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No I don't for transfusions. and it is against Fed'l law to deny them for minors. Because I think further conversation is needed about abortion and where possible the State should not flatten religious expression unless absolutely necessary and the crazy structure our ACA provides coverage separately if employees can't get it from their employer ,the Hobby Lobby case is acceptable as it was adjudicated.

.

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My liberals consider me apostate. I think that Hobby Lobby should be allowed their policy. They don't ban all contraceptives. Employees have other choices.

 

Is there room in America for this diversity or is this like other civil rights that must be applied universally? Can you be friends, or maybe just an acquaintance with someone who enjoys a good game of golf but is a Birther who is adamant that Obama is not an American citizen?

 

Dutch

 

It's pretty clear to me that this case was and is not really about women's birth control rights. When one reads the Majority opinion (particularly Alito and Thomas), you can plainly see that the Affordable Care Act is the real target.

 

The hypocrisy I see is not between Hobby Lobby's religious views on abortion (there is nothing about the birth control in question that "causes abortions" - even the so-called morning after pill does not abort a fetus, it merely prevents ###### from completing its job in the uterus) and its investment strategy (the analysis of 401k structure is informative - Hobby Lobby probably has no clue, nor much control over what companies are invested in).

 

The hypocrisy I see is a self-proclaimed Christian company who wishes to thwart our nation from making universal health care available to "the least of those" among us.

 

I have read that Jay Sekulow, of American Center for Law and Justice, convinced Hobby Lobby to pursue this case in order to provide a new challenge to ACA.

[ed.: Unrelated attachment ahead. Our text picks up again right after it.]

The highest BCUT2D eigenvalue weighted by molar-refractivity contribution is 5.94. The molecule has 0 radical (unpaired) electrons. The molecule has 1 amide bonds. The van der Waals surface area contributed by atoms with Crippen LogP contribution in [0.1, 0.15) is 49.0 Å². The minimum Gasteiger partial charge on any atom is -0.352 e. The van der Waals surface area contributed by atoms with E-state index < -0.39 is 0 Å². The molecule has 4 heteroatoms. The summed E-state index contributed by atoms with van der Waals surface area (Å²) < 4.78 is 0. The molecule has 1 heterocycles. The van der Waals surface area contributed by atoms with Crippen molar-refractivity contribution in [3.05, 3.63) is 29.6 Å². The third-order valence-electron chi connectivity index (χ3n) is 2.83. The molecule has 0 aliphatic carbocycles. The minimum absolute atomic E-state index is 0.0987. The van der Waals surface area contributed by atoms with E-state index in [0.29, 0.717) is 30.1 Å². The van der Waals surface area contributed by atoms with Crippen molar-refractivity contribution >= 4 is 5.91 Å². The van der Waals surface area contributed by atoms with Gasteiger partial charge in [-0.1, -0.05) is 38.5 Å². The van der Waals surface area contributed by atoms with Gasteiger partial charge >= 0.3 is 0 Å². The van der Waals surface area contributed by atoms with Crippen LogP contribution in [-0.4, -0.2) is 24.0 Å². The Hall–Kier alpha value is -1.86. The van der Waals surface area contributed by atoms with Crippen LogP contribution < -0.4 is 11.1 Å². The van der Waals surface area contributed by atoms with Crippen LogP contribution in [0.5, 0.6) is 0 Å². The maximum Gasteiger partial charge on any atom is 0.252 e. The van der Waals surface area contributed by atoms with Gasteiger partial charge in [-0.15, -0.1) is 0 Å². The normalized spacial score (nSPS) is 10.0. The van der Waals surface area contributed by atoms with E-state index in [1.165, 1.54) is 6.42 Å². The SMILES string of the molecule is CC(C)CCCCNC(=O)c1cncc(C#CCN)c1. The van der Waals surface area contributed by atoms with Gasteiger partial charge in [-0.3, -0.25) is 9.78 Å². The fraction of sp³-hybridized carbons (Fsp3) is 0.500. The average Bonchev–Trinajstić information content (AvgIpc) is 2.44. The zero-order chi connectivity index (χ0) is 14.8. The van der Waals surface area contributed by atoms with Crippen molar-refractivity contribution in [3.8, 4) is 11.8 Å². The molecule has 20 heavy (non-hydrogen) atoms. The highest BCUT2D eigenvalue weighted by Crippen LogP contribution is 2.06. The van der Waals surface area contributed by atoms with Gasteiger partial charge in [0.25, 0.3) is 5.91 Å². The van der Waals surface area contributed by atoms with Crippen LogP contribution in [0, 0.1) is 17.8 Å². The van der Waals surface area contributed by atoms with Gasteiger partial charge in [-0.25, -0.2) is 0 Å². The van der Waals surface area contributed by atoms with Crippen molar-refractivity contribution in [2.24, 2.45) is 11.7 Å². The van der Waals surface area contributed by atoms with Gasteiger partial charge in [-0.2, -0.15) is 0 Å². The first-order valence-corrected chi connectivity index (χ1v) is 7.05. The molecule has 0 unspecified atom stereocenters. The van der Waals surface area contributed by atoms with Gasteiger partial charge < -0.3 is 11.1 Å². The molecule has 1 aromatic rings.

NORM

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where possible the State should not flatten religious expression unless absolutely necessary and the crazy structure our ACA provides coverage separately if employees can't get it from their employer

 

 

My experience is the judicial system is fairly logical given the axioms it works in. But one is allowed to question the axioms, don't you think?

 

Who is flattening religious expression? This to me seems a broad rhetorical statement. The Hobby lobby quite reasonably have taken a legal (and no doubt political) approach to their concerns. But are we not allow to ask, why a religious approach is allowed to over-ride what is essentially a medical issue? This is what the more secular world is asking?

Edited by romansh

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Other than Hobby Lobby, who knows with certainty what the owners of Hobby Lobby intend? How?

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Other than Hobby Lobby, who knows with certainty what the owners of Hobby Lobby intend? How?

 

I think Hobby Lobby was duped into this course of action by clever tricksters. Just a hunch. They seem like nice people.

 

NORM